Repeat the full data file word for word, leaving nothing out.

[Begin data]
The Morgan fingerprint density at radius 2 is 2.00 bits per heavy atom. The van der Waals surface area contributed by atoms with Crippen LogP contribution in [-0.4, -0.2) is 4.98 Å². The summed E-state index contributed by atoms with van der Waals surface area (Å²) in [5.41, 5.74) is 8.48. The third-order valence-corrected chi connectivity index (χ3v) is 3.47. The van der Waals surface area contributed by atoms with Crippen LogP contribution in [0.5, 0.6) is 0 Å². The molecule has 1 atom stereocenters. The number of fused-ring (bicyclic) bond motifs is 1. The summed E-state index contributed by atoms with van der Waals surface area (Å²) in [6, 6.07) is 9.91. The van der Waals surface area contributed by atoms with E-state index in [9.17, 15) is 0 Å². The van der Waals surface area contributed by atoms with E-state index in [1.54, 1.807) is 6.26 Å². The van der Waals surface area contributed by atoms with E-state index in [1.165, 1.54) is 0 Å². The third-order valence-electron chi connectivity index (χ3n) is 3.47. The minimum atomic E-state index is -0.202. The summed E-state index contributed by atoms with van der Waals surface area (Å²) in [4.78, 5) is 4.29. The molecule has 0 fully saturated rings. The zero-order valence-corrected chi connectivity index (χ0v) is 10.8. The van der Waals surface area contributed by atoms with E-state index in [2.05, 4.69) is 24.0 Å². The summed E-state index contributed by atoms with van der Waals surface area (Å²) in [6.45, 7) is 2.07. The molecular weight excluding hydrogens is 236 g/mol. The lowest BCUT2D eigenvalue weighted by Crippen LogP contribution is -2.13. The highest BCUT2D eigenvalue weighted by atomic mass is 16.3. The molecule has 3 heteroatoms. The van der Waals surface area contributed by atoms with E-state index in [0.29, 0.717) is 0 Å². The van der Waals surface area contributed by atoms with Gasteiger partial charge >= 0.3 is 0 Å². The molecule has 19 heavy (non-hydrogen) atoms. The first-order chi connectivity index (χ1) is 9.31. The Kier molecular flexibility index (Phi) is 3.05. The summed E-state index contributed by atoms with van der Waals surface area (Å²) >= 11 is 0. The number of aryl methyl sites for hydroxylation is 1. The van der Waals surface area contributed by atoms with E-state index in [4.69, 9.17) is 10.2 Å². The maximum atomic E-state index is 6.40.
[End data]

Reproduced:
The Morgan fingerprint density at radius 2 is 2.00 bits per heavy atom. The van der Waals surface area contributed by atoms with Crippen LogP contribution in [-0.4, -0.2) is 4.98 Å². The summed E-state index contributed by atoms with van der Waals surface area (Å²) in [5.41, 5.74) is 8.48. The third-order valence-corrected chi connectivity index (χ3v) is 3.47. The van der Waals surface area contributed by atoms with Crippen LogP contribution in [0.5, 0.6) is 0 Å². The molecule has 1 atom stereocenters. The number of fused-ring (bicyclic) bond motifs is 1. The summed E-state index contributed by atoms with van der Waals surface area (Å²) in [6, 6.07) is 9.91. The van der Waals surface area contributed by atoms with E-state index in [9.17, 15) is 0 Å². The van der Waals surface area contributed by atoms with E-state index in [1.54, 1.807) is 6.26 Å². The van der Waals surface area contributed by atoms with E-state index in [1.165, 1.54) is 0 Å². The third-order valence-electron chi connectivity index (χ3n) is 3.47. The minimum atomic E-state index is -0.202. The summed E-state index contributed by atoms with van der Waals surface area (Å²) in [4.78, 5) is 4.29. The molecule has 0 fully saturated rings. The zero-order valence-corrected chi connectivity index (χ0v) is 10.8. The van der Waals surface area contributed by atoms with E-state index in [2.05, 4.69) is 24.0 Å². The summed E-state index contributed by atoms with van der Waals surface area (Å²) in [6.45, 7) is 2.07. The molecular weight excluding hydrogens is 236 g/mol. The lowest BCUT2D eigenvalue weighted by Crippen LogP contribution is -2.13. The highest BCUT2D eigenvalue weighted by atomic mass is 16.3. The molecule has 3 heteroatoms. The van der Waals surface area contributed by atoms with E-state index in [0.29, 0.717) is 0 Å². The van der Waals surface area contributed by atoms with Gasteiger partial charge >= 0.3 is 0 Å². The molecule has 19 heavy (non-hydrogen) atoms. The first-order chi connectivity index (χ1) is 9.31. The Kier molecular flexibility index (Phi) is 3.05. The summed E-state index contributed by atoms with van der Waals surface area (Å²) >= 11 is 0. The number of aryl methyl sites for hydroxylation is 1. The van der Waals surface area contributed by atoms with E-state index in [4.69, 9.17) is 10.2 Å². The maximum atomic E-state index is 6.40.